The Nizkor Project: Remembering the Holocaust (Shoah)

Victory for Irving
in Australia Free Speech Struggle

The Journal of Historical Review
Vol. 13, Number 6 (Nov./Dec. 1993

[Transcription note: for another perspective on Irving's failure to make headway in Australia, see the 1995 Australian Federal Court judgment, and the 1996 Australian Federal Court judgment, both of which denied him entry into the country. knm, 98/08/14]

Electronic Democracy

Although forced to postpone his tour by one year, Irving's message has been getting through nevertheless. The historian has appeared, via satellite, three times on Australian television during prime time, and has given countless live and recorded radio interviews. Dozens of articles, editorials, and letters to the editor have appeared in newspapers across the country, and letters by Irving clarifying his position have appeared in at least two major newspapers. (The Australian, May 24; Sydney Morning Herald, May 26.)

Generating the most attention, though, has been a specially-made 80-minute videotape cassette, "The Search for Truth in History," in which Irving effectively presents his views on the Holocaust issue and on the international fight for free speech. According to Veritas, Irving's Australian publisher, hundreds of the video were sold within hours of its release in May. "They started buying it late yesterday [Wednesday] afternoon and haven't stopped," reported Veritas manager Jan Pope. (Herald Sun, May 21) Altogether some 10,000 copies have been produced. ("The Search for Truth in History" is available from the IHR for $29, plus $2 for shipping. See the inside front cover of this issue.)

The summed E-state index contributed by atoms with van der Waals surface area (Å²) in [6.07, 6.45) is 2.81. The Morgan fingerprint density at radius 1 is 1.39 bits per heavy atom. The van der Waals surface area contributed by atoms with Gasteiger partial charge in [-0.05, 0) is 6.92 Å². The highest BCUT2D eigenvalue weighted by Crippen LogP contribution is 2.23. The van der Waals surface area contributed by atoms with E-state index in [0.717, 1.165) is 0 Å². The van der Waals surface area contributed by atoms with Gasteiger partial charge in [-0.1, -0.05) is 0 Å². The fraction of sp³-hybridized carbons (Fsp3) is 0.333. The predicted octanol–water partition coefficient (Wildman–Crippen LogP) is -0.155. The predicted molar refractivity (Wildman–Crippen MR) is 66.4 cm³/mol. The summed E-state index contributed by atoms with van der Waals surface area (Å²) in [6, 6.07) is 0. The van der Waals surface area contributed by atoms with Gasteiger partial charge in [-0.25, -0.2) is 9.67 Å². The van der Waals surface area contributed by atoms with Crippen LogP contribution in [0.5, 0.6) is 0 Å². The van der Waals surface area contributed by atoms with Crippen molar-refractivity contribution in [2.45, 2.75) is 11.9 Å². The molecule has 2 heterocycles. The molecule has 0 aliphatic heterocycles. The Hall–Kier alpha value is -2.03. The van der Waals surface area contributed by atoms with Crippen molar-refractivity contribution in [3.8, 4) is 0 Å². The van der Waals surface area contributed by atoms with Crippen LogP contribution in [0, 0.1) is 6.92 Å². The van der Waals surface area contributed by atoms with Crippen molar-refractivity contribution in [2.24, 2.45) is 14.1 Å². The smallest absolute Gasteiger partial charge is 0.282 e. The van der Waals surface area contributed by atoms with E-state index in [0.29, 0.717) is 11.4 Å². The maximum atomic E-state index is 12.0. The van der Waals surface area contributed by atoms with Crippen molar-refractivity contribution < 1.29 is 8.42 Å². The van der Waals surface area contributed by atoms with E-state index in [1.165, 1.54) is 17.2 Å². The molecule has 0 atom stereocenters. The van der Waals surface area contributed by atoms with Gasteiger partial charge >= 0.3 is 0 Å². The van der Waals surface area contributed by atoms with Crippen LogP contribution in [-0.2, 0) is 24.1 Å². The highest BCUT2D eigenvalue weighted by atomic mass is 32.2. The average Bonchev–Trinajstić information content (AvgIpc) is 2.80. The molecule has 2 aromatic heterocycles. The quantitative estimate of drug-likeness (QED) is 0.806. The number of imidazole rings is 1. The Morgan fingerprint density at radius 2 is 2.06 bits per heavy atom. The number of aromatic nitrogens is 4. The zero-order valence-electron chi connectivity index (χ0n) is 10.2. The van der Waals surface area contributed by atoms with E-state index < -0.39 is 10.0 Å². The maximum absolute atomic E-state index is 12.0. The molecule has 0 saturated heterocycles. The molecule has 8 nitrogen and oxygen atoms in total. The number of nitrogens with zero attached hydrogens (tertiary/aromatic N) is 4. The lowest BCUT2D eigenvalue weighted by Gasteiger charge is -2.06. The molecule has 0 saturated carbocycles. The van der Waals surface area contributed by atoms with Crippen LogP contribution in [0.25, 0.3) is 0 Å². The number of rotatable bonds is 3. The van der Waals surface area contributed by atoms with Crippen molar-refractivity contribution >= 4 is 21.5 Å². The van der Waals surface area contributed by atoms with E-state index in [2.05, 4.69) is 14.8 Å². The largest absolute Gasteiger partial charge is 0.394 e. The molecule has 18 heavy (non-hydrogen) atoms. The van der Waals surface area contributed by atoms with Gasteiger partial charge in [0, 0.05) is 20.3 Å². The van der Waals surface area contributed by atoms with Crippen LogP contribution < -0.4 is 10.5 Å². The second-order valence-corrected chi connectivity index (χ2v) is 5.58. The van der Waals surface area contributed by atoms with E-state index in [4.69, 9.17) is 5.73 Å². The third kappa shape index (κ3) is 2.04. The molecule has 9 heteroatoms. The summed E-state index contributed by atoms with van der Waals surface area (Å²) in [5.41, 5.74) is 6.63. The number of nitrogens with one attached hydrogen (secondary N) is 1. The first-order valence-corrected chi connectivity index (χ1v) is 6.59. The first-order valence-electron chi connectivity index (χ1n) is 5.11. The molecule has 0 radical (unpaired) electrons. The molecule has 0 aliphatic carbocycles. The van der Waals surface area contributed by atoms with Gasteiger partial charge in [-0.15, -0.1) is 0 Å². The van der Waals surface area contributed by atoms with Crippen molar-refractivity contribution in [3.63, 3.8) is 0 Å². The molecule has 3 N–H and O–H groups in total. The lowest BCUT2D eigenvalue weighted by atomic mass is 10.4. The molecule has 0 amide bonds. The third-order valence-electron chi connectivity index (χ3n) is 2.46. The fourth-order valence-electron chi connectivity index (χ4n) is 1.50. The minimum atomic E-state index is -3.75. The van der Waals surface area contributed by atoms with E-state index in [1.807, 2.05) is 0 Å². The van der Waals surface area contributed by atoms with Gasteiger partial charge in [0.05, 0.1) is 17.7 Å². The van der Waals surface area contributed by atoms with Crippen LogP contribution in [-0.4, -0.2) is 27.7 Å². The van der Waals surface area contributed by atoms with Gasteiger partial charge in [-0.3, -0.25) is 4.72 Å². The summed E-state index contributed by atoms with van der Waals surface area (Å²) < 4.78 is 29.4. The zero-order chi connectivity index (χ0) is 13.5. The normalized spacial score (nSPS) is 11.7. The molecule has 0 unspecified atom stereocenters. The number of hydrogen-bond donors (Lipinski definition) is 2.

All proceeds from sales of the video are earmarked for the David Irving Legal Fighting Fund, which was set up to overturn restrictions on the historian's movements worldwide. (P.O. Box 1707, Key West, FL 33041, USA)

"G" Rated

When Irving's opponents learned of the video, they immediately contacted the Film and Literature Censorship Board (FCB). Any video imported for commercial purposes must have a FCB rating; without a rating it would be illegal to sell or screen the video for profit. Technically, the FCB can legitimately censor a video only if the contents are violent or sexually depraved. Just hours before the first screening was scheduled to start, the FCB issued the video a "G" rating, claiming it is "suitable for viewing by persons of all ages and contains no material that would distress or harm children." Five members of the ten-member Board voted to award the "G" rating, four voted for a "PG" rating, and one voted to ban the video entirely as being "not in the national interest."

The move was applauded by International PEN, a writers' group that earlier supported Irving's right to visit Canada. Likewise supportive was the Sydney Morning Herald (May 21), which editorialized:

This robust trust by the [Film Censorship] board in the good sense of the public is in the best interests of a workable and useful system of censorship. The point about censorship is that there should be as little of it as is necessary for the well-being of the community. There has been too much censorship by Australian authorities of Mr. Irving's strange views, though. It's becoming increasingly obvious that the Federal Government made a mistake when it decided, just before the last election, to ban Mr. Irving from Australia.